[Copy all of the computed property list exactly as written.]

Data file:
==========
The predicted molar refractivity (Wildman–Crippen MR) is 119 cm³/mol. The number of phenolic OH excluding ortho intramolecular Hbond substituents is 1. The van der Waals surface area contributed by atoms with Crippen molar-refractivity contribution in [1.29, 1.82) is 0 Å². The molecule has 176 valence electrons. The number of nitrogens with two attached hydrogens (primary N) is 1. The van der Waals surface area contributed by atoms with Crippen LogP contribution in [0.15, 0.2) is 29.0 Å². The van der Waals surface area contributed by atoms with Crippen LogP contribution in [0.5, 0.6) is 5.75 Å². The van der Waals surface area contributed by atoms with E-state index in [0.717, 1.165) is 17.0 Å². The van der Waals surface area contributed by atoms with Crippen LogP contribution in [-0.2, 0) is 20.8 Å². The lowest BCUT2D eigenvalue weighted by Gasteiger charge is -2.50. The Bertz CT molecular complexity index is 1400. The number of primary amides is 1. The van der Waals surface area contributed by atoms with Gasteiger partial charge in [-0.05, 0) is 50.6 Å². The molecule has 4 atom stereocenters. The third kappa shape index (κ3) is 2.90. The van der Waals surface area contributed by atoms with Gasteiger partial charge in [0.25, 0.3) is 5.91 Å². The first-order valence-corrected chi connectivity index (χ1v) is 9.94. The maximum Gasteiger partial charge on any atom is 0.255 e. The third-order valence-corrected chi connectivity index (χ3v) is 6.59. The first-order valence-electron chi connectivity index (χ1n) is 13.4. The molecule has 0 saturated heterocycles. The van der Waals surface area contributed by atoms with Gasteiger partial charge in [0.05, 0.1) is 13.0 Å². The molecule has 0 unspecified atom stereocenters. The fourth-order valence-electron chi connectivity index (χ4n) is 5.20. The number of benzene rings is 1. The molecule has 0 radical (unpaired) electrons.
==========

The predicted molar refractivity (Wildman–Crippen MR) is 119 cm³/mol. The number of phenolic OH excluding ortho intramolecular Hbond substituents is 1. The van der Waals surface area contributed by atoms with Crippen molar-refractivity contribution in [1.29, 1.82) is 0 Å². The molecule has 176 valence electrons. The number of nitrogens with two attached hydrogens (primary N) is 1. The van der Waals surface area contributed by atoms with Crippen LogP contribution in [0.15, 0.2) is 29.0 Å². The van der Waals surface area contributed by atoms with Crippen LogP contribution in [0.5, 0.6) is 5.75 Å². The van der Waals surface area contributed by atoms with E-state index in [0.717, 1.165) is 17.0 Å². The van der Waals surface area contributed by atoms with Crippen LogP contribution in [-0.2, 0) is 20.8 Å². The lowest BCUT2D eigenvalue weighted by Gasteiger charge is -2.50. The Bertz CT molecular complexity index is 1400. The number of primary amides is 1. The van der Waals surface area contributed by atoms with Gasteiger partial charge in [-0.05, 0) is 50.6 Å². The molecule has 4 atom stereocenters. The third kappa shape index (κ3) is 2.90. The van der Waals surface area contributed by atoms with Gasteiger partial charge in [0.25, 0.3) is 5.91 Å². The first-order valence-corrected chi connectivity index (χ1v) is 9.94. The maximum Gasteiger partial charge on any atom is 0.255 e. The third-order valence-corrected chi connectivity index (χ3v) is 6.59. The first-order valence-electron chi connectivity index (χ1n) is 13.4. The molecule has 0 saturated heterocycles. The van der Waals surface area contributed by atoms with Gasteiger partial charge in [0.05, 0.1) is 13.0 Å². The molecule has 0 unspecified atom stereocenters. The fourth-order valence-electron chi connectivity index (χ4n) is 5.20. The number of benzene rings is 1. The molecule has 0 radical (unpaired) electrons.